I absolutely love books like this. I read it when it came out last winter and have read it several times since. It’s free from Amazon (click on the picture above) and is absolutely incredible.
In The Flinch, Julien Smith (check out his blog here) calls you out. He calls you out for flinching. Read the book to find out more about what exactly the Flinch is, but what I’ll say here is that this book forever changed the way I look at fear. Yes, I can still be a chicken shit, but hopefully less so, much thanks to The Flinch (taking the book’s advice, I have been taking cold showers for a few weeks to combat my Flinch…never comfortable).
The Flinch is so very Aikido. You’ll see. If you’re planning on testing for your next rank in Aikido or any other art, read it. If you feel like you’re plateauing at any venture right now, read it. If mediocrity and boredom are washing you away and you feel like you’ve lost control, read it. If you’re a perfect individual with no problems… Still read it. It’s a bold, colorful, to the point call to action that we all need. Weighing in at only 131 pages, you can read it in an afternoon or two and I think you’ll find it to be a refreshing boost of Aiki-powered fear bashing which we all could use.
…incredible interview by Eagle DeBotton. Miles Kessler is a good friend of my teacher, Vince Salvatore. He’s doing amazing things in Tel Aviv right now at the Integral Dojo, which he founded. You can find out more about him here. Many, many great points covered in this interview including, but not limited to:
Unless a shift in perspective takes place, it isn’t Aikido…
Aikido happens in relationship…
The natural occurrence of conflict between people who, if not self-aware, results in a chain of action/reaction. We play with this relationship in training.
Aikido is Jazz. You can’t predict it nor keep it in a box.
So glad to see him online more and more. Looking forward to much more in the near future.
There’s so much negative shit out there in internet land that, if you want to find it, you will. The news delivers stories as negative and gloomy as the status quo will take. The two forces of motivation behind all human behavior are the need to avoid pain and the desire to gain pleasure. People will do more to avoid pain than they’ll do to gain pleasure. Media experts know this.
I’m not sure if our brains were designed to take in that much negative info all at once. Maybe we were designed to be able to handle negative shit that happened in our own homes, communities, etc., but here in the information age, we know in twenty seconds when a bomb goes off half way around the world. We see it and we localize it. Fear sets in and we live our lives in an anxious, nervous, frightened trance. It’s so easy to get consumed by it.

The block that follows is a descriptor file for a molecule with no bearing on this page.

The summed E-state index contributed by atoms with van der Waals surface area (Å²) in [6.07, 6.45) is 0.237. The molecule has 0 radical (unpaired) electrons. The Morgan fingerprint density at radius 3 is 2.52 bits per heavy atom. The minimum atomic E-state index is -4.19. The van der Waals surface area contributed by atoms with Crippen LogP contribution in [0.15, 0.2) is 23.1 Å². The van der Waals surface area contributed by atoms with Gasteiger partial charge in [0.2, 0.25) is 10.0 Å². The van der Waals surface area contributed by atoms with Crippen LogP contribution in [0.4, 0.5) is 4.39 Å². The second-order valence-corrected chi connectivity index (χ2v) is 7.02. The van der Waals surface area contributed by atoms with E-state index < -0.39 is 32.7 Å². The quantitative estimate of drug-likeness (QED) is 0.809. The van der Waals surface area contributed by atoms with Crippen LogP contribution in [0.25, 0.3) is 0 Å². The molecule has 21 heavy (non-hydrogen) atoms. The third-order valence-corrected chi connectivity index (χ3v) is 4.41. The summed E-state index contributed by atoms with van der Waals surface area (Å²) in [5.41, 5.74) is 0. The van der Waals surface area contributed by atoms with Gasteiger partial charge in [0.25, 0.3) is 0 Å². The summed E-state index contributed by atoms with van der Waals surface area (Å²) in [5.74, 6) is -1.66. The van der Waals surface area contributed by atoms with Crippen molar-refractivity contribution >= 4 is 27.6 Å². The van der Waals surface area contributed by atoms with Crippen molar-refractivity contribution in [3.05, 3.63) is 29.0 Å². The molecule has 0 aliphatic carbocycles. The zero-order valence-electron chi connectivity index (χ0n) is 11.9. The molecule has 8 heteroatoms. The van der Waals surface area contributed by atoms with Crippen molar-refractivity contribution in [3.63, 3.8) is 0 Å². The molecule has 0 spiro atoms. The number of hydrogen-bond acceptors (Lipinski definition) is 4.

In Aikido practice, my teacher always says to focus on principles. Principles are what’s important. With that in mind, it’s great to have a personal philosophy and moral base of principles that serves as a compass, if you will, helping with wading in the waters of information. Without it, you’ll be lost, swayed by public opinion. Until you have this, research and study may be necessary. However, if you have a solid moral, philosophical base, you can work with whatever information comes your way. You can believe it, exclude it, criticize it, or do something to try and fix it. Once this moral compass is in place, you don’t need to go looking for negative information. Trust me, plenty of it will come your way without searching for it. This doesn’t mean to close your eyes and hide from it either. It kinda boils down to just a few questions:
Is this information fo’ real? A lot of it isn’t. A lot of it is. Check the sources. If it’s not, drop it and move on with your life. If it is real, the next question is:
Is it worth doing something about? If you’re not going to do anything about it, drop it and move on with your life. Sitting there bitching to people about it without any plan of action will not change anything (plus, no matter how interested they act, people get sick of hearing you rant after a while). If you do determine it’s something you want to do something about, the next question is:
What can you do? If you can do something about it… Do it. Without getting arrested. That simple. Write the email, make the phone call, start the movement, support who you want to support, discredit who you want to discredit, whatever. Do it. Get it done. Then, move on with your life.